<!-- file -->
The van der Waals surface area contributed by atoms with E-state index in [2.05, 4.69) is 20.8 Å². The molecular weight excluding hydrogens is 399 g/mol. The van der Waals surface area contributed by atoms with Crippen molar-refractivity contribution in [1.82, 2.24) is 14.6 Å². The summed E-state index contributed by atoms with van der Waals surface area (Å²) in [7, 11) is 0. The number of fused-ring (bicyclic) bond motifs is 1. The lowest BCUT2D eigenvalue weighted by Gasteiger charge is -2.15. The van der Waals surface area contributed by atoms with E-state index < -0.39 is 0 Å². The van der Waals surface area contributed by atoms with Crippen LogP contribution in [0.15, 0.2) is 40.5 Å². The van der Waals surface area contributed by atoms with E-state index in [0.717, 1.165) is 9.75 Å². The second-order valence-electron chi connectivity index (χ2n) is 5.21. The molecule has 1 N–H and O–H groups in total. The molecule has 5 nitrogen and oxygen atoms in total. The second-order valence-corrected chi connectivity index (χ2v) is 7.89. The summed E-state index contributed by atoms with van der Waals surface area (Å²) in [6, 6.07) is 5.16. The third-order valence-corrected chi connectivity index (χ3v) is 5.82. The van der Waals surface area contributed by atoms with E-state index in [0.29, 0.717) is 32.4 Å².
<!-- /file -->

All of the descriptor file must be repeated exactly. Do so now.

The van der Waals surface area contributed by atoms with E-state index in [2.05, 4.69) is 20.8 Å². The molecular weight excluding hydrogens is 399 g/mol. The van der Waals surface area contributed by atoms with Crippen molar-refractivity contribution in [1.82, 2.24) is 14.6 Å². The summed E-state index contributed by atoms with van der Waals surface area (Å²) in [7, 11) is 0. The number of fused-ring (bicyclic) bond motifs is 1. The lowest BCUT2D eigenvalue weighted by Gasteiger charge is -2.15. The van der Waals surface area contributed by atoms with E-state index < -0.39 is 0 Å². The van der Waals surface area contributed by atoms with Crippen LogP contribution in [0.15, 0.2) is 40.5 Å². The van der Waals surface area contributed by atoms with E-state index in [0.717, 1.165) is 9.75 Å². The second-order valence-electron chi connectivity index (χ2n) is 5.21. The molecule has 1 N–H and O–H groups in total. The molecule has 5 nitrogen and oxygen atoms in total. The second-order valence-corrected chi connectivity index (χ2v) is 7.89. The summed E-state index contributed by atoms with van der Waals surface area (Å²) in [6, 6.07) is 5.16. The third-order valence-corrected chi connectivity index (χ3v) is 5.82. The van der Waals surface area contributed by atoms with E-state index in [0.29, 0.717) is 32.4 Å².